I want to encourage every teacher to make intentional efforts to ensure that all students are exposed to our great Lutheran musical heritage through the singing of hymns and spiritual songs that teach the biblical truths that we hold dear.“What does this mean?” should be a Lutheran teacher’s most asked question. What, in this case, does music mean for those of us who teach in Lutheran schools? I think it means that we need to put music as a high priority in all our schools. This is not to say we should denigrate the other arts. Far from it!6 All the fine arts need emphasis in our schools. However, in this article I want to encourage every teacher to make intentional efforts to ensure that all students are exposed to our great Lutheran musical heritage through the singing of hymns and spiritual songs that teach the biblical truths that we hold dear. Moreover, we should make it possible for all our students to read notes, play musical instruments, sing music in parts, know and appreciate music from various cultures and eras, listen to music of the great masters, attend orchestral and choral concerts, and learn about music history and those who compose music both ancient and modern. That is a tall order!

violin lessonSome Lutheran schools have the capability to do some or all of these things and more; however, many of our schools do not have the resources necessary to provide such a robust music education experience. In spite of this, there are many ways teachers, even those with limited musical expertise, can address music in their classrooms.

Every Teacher is a Music Teacher in Lutheran Schools

Every time children sing a hymn, there is an opportunity to teach both music and poetry. Not only the “mechanics” of music –3/4 or 4/4 time, musical notation, sharps and flats, musical scales, etc., but also the way music supports and amplifies the meaning of the words. In addition to teaching children to sing, we can teach them the stories behind the hymns, how and why they were written, and by whom. The story behind a hymn’s composition is, more often than not, as significant as the hymn itself.

May your teaching be blessed as you help children to be “filled with the Spirit” through the gift of music in your Lutheran Schools.

Jeffrey E. Burkart, Ph.D. is Emeritus Professor of Education and Artist in Residence at Concordia University, St. Paul, Minn.

Editor’s notes:

ENDNOTES

1. Also see: The Benefits of Music Education, from the Public Broadcasting System (PBS), 2012: https://www.pbs.org/parents/thrive/the-benefits-of-music-education How Children Benefit from Music Education in Schools – NAMM (National Association of Music Merchants) Foundation – Research based summary, 2014: https://www.nammfoundation.org/articles/2014-06-09/How-Children-Benefit-Music-Education-Schools; Also see NAMM research categorized by age levels from toddlers through senior citizens (2019): https://www.nammfoundation.org/what-we-do/music-research. For further reading on the benefits of music, see The National Association for Music Education’s (NAfME), Journal of Research in Music Education.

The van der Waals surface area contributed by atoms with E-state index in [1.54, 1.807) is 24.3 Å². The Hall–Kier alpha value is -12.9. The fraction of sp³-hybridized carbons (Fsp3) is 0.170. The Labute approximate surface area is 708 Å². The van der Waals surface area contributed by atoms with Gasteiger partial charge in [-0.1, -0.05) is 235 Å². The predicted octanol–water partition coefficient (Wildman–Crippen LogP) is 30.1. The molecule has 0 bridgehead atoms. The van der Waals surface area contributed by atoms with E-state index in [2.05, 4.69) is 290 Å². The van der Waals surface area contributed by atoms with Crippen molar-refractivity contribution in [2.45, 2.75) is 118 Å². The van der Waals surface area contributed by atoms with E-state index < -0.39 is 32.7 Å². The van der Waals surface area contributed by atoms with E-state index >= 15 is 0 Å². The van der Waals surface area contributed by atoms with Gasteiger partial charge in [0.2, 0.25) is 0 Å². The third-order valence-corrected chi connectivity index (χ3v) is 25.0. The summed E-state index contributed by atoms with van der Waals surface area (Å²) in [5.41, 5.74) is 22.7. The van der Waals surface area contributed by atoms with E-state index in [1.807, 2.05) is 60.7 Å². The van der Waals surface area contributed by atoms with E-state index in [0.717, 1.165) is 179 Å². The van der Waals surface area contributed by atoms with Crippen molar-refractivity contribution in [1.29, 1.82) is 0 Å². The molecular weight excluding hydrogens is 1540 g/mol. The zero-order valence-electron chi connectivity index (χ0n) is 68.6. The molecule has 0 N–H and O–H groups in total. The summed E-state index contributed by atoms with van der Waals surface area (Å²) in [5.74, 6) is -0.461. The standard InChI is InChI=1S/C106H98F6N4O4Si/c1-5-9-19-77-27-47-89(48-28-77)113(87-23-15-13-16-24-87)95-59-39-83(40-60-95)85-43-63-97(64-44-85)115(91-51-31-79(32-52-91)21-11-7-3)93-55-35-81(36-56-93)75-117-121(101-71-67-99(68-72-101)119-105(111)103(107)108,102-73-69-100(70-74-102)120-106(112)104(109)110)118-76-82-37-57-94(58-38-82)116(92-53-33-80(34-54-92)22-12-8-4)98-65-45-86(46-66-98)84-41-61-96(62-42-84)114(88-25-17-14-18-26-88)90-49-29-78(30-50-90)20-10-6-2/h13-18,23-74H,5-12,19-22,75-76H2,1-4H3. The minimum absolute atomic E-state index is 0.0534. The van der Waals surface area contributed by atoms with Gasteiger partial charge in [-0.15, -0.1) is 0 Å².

2. See Carl Schalk, Singing the Church’s Song: Essays and Occasional Writings on Church Music (2015). Lutheran University Press: Minneapolis, pp: 23-24. “One of the persistent models that has shaped the relationship between music and worship presents music as a Christian teacher or pedagogue. Closely tied to this paradigm is the didactic view that turns songs into weapons of argument. Virtually from the beginning, Christians have recognized that psalms, hymns, and spiritual songs can be enlisted in the battle to refute heresies. The early Church faced a largely hostile, pagan culture that threatened it from within. Education, indoctrination, and teaching became the crucial means for carrying on the Church’s mission. The song of the Church was an important tool in that task…. Christians readily perceived that truth more easily impresses itself upon the hearts of the faithful when it is sung. (pp: 23 & 24).” Emphasis mine. The times we live in are often hostile to the Church, are they not? There still seems to be “nothing new under the sun.” Ecclesiastes 1:9.

3. It is interesting to note that the words in the hymnal are all syllabicated. This helps young readers to sound out words and to understand the text better. Consider providing a hymnal to every student in your school. It is a treasury of biblical proportions.

4. The Lutheran Hymnal (TLH) contains hymns that are not in later hymnals such as Lutheran Worship (LW) and the Lutheran Service Book (LSB). There are probably copies of TLH somewhere in your church or school. Copy public domain hymns such as “To Shepherds as They watched by Night” and teach them to your students. To them they will be brand new.

5. See Robin Leaver, Luther’s Liturgical Music (Grand Rapids: Eerdmans, 2007), p. 144. Luther, writing in the fall of 1523 to his friend, Georg Spalatin, says: “Following this example of the prophets and fathers of the church, I intend to make vernacular psalms for the people, that is, spiritual songs so that the word of God even by means of song may live among the people.” Luther goes on to say that he is looking for poets who can write hymns (in German) that avoid the use of “new-fangled” words for congregational singing that are “simple and common enough for the people to understand yet pure and fitting.”

6. See my Shaping the Future articles: “The State of the Arts in Lutheran Schools,” Summer 2007 Volume 4, Issue 2, pp: 6-9; “Drama: A Life Changing Experience,” Winter 2009, Vol. 6, Issue 4, pp: 21-24; “Encouraging the Fine and Performing Arts in Lutheran Schools” at: http://stf.lea.org/winter2019/ETnet.html.

Photos: Top two: LEA Convocation/Kathryn Brewer; bottom photo: Kathryn Brewer.